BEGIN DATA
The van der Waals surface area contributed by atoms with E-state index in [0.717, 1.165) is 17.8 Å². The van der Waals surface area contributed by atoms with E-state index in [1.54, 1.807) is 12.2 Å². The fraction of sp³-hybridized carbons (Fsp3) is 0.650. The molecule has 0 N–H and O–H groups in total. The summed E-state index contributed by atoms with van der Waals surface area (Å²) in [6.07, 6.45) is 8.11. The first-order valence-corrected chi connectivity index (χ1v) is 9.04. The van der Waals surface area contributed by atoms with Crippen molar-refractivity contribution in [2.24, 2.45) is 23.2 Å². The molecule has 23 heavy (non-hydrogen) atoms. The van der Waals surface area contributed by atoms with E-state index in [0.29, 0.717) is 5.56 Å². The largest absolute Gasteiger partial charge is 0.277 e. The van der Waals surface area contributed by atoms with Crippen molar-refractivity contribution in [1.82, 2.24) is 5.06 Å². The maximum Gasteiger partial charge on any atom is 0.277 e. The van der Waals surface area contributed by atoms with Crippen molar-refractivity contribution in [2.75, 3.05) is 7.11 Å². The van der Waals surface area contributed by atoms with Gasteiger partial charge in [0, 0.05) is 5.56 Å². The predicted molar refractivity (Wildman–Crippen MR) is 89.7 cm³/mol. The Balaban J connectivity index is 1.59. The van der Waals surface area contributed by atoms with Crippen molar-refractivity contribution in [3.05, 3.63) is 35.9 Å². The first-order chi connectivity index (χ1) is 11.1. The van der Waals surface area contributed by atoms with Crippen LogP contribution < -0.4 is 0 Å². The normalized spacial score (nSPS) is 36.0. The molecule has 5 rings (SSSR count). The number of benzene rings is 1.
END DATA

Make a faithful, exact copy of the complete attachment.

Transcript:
The van der Waals surface area contributed by atoms with E-state index in [0.717, 1.165) is 17.8 Å². The van der Waals surface area contributed by atoms with E-state index in [1.54, 1.807) is 12.2 Å². The fraction of sp³-hybridized carbons (Fsp3) is 0.650. The molecule has 0 N–H and O–H groups in total. The summed E-state index contributed by atoms with van der Waals surface area (Å²) in [6.07, 6.45) is 8.11. The first-order valence-corrected chi connectivity index (χ1v) is 9.04. The van der Waals surface area contributed by atoms with Crippen molar-refractivity contribution in [2.24, 2.45) is 23.2 Å². The molecule has 23 heavy (non-hydrogen) atoms. The van der Waals surface area contributed by atoms with E-state index in [0.29, 0.717) is 5.56 Å². The largest absolute Gasteiger partial charge is 0.277 e. The van der Waals surface area contributed by atoms with Crippen molar-refractivity contribution in [1.82, 2.24) is 5.06 Å². The maximum Gasteiger partial charge on any atom is 0.277 e. The van der Waals surface area contributed by atoms with Crippen molar-refractivity contribution in [2.75, 3.05) is 7.11 Å². The van der Waals surface area contributed by atoms with Gasteiger partial charge in [0, 0.05) is 5.56 Å². The predicted molar refractivity (Wildman–Crippen MR) is 89.7 cm³/mol. The Balaban J connectivity index is 1.59. The van der Waals surface area contributed by atoms with Crippen molar-refractivity contribution in [3.05, 3.63) is 35.9 Å². The first-order chi connectivity index (χ1) is 11.1. The van der Waals surface area contributed by atoms with Crippen LogP contribution < -0.4 is 0 Å². The normalized spacial score (nSPS) is 36.0. The molecule has 5 rings (SSSR count). The number of benzene rings is 1.